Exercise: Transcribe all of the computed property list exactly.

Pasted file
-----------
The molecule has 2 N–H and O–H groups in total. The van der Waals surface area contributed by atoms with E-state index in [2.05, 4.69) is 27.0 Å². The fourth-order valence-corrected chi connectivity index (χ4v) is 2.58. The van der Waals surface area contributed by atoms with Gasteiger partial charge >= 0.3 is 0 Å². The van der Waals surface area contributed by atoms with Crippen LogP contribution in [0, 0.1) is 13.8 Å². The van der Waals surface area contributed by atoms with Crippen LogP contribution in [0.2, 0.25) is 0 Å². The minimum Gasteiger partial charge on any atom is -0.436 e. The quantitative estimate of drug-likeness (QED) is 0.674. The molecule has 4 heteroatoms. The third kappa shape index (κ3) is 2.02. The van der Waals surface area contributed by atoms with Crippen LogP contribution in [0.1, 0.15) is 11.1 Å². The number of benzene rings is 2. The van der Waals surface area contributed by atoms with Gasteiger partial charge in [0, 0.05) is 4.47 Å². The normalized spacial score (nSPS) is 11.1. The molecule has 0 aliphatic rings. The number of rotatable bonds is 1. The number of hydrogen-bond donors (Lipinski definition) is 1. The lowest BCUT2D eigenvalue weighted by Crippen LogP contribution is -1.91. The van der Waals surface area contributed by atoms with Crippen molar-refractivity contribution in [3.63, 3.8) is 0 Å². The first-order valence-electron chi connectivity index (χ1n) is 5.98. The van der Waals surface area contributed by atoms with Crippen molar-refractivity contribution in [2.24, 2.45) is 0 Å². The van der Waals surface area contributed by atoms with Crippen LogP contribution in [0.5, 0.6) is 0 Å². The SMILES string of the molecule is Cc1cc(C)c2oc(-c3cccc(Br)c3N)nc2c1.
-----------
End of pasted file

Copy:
The molecule has 2 N–H and O–H groups in total. The van der Waals surface area contributed by atoms with E-state index in [2.05, 4.69) is 27.0 Å². The fourth-order valence-corrected chi connectivity index (χ4v) is 2.58. The van der Waals surface area contributed by atoms with Gasteiger partial charge >= 0.3 is 0 Å². The van der Waals surface area contributed by atoms with Crippen LogP contribution in [0, 0.1) is 13.8 Å². The van der Waals surface area contributed by atoms with Crippen LogP contribution in [0.2, 0.25) is 0 Å². The minimum Gasteiger partial charge on any atom is -0.436 e. The quantitative estimate of drug-likeness (QED) is 0.674. The molecule has 4 heteroatoms. The third kappa shape index (κ3) is 2.02. The van der Waals surface area contributed by atoms with Crippen LogP contribution in [0.1, 0.15) is 11.1 Å². The number of benzene rings is 2. The van der Waals surface area contributed by atoms with Gasteiger partial charge in [0, 0.05) is 4.47 Å². The normalized spacial score (nSPS) is 11.1. The molecule has 0 aliphatic rings. The number of rotatable bonds is 1. The number of hydrogen-bond donors (Lipinski definition) is 1. The lowest BCUT2D eigenvalue weighted by Crippen LogP contribution is -1.91. The van der Waals surface area contributed by atoms with Crippen molar-refractivity contribution in [3.63, 3.8) is 0 Å². The first-order valence-electron chi connectivity index (χ1n) is 5.98. The van der Waals surface area contributed by atoms with Crippen molar-refractivity contribution in [2.24, 2.45) is 0 Å². The van der Waals surface area contributed by atoms with Crippen LogP contribution in [0.5, 0.6) is 0 Å². The SMILES string of the molecule is Cc1cc(C)c2oc(-c3cccc(Br)c3N)nc2c1.